Jargons and High Level Languages
[This essay is originally posted to comp.lang.lisp in discussion of a ideal high level language.]
Adding to Ray Dillinger and Joh Harrop's post about a ideal functional language system, my wishes are:
The language will be absolutely high-level, meaning in particular:
• The language's documentation, will not need to have mentioning any of the following words: pointer, reference, memory allocation, stacks, hash, cons cells, linked list, circular list.
• The language will not have concept of binary bits, bit operator, bytes, etc. (see the optimization section below) (However, the language can (and should) support computing with arbitrary number basis, and when the basis is 2, the compiler should of course automatically map it to bits on a chip as its method to achieve speed)
The language's syntax and semantics should be as much as consistent and regular as possible. For example lisp's syntax would be considered not acceptable here. (it has “' # ;” and various ad hoc irregularities) As another example, Common Lisp's multi-meaning names would be considered ah hoc irregular semantics here. (i.e. a symbol can be a variable as well as a function).
• The language's variables must not have types. Its values can have types. And, these types must be mathematics, not computer engineering byproducts. Specifically: The language will not have any concepts or terms of: float, double, int, long, etc. (it can, however, have concepts like exact number, n-bit approximate number aka machine-precision number (See below on optimization declaration).)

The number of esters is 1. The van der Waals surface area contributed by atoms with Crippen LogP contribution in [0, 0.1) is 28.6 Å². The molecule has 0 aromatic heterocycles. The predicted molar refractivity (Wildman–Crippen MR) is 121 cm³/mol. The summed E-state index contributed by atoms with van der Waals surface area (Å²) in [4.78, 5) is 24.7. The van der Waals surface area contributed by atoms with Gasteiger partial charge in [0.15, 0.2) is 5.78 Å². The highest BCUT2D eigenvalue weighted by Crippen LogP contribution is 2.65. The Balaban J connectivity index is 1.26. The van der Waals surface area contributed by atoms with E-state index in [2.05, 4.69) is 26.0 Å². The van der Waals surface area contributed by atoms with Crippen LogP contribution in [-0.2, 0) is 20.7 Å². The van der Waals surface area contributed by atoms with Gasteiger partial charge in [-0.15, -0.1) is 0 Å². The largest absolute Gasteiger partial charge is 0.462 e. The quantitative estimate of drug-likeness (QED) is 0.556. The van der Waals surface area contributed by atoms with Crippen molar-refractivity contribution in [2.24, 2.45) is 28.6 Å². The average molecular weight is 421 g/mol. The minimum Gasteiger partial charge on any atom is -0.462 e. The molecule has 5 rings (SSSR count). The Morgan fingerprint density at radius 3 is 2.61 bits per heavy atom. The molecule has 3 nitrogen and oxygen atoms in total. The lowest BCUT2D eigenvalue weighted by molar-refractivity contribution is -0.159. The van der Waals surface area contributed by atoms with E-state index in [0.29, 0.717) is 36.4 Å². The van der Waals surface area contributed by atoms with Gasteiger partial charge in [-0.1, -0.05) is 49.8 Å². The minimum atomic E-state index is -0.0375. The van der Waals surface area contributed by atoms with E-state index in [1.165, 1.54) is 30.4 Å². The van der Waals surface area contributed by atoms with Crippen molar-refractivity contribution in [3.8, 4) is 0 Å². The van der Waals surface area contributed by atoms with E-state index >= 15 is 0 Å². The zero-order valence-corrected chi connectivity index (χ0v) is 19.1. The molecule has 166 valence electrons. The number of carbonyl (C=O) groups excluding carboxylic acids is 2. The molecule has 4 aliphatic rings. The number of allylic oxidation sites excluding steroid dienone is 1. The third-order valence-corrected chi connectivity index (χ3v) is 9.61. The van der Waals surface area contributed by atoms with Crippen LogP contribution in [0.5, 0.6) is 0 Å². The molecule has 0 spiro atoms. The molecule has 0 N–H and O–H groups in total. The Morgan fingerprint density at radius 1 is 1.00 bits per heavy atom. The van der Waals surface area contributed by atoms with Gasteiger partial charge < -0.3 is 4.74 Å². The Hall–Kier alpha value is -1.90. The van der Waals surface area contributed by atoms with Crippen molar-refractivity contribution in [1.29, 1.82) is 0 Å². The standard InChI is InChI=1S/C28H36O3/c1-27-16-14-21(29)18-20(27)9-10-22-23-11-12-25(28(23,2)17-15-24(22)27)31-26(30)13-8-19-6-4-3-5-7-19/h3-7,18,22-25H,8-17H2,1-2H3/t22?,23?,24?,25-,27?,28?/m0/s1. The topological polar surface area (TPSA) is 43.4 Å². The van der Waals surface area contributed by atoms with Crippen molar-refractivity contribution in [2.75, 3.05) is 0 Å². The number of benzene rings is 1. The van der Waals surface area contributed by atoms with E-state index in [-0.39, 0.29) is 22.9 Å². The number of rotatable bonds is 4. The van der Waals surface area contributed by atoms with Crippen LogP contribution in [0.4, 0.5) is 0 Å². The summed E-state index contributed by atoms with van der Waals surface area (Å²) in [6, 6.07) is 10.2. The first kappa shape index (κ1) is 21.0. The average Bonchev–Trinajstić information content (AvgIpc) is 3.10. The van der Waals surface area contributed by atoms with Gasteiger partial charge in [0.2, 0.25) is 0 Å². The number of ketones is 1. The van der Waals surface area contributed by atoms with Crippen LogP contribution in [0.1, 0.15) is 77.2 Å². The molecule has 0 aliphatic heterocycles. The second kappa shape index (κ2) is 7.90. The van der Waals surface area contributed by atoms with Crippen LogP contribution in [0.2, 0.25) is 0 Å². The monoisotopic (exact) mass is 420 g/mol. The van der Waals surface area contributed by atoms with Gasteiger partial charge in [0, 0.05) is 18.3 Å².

• The numbers in the language can have the following types: integer, rational, real, complex number. (and possibly extension from these, such as algebraic number, etc.)
• The language will not use extraneous jargons that came from computer-engineering. (these jargons in part exist as a side-effect of human animal's power struggle in academia) More specifically, the language will not have anything named “lambda”. (name it “Function” or simply “Subroutine”) It should not have anything named or documented as “Currying”. (when appropriate, explain with precision such as: applying a function to a function, or decompose multi-valued function, etc as appropriate. If necessary, invent new terms that is communicative. For example: Function Arity Reduction Mechanism) The language should not have a name or doc about tail-recursion. (if necessary, use something like this: “the compiler does automatic optimization of recursions when …” ). Similarly, it should not use or even mention jargons of “closure”, “higher order function”, “first class citizen”, “hygienic macro”, “referential transparency”, … etc. (The language, as a ideal high-level language, should, however, support these features by default by a simple principle of consistency and regularity of semantics (and syntax). It should not have the need to mention or discuss them in anyway, in particular not using these terminologies.)
The language can have many implementation/compiling necessitated/related concepts. (which are exemplified in the above occurring in other languages which we forbid here) However, these concepts, must be designed as special declaration constructs, whose purpose to the programer is _clearly_ understood as instructions/hints for the compiler that will create fast code, yet has no purpose what-so-ever as far as his program is concerned. So, for example, let's say the typical concept of “int” in most langs. In our ideal lang, it would be like this: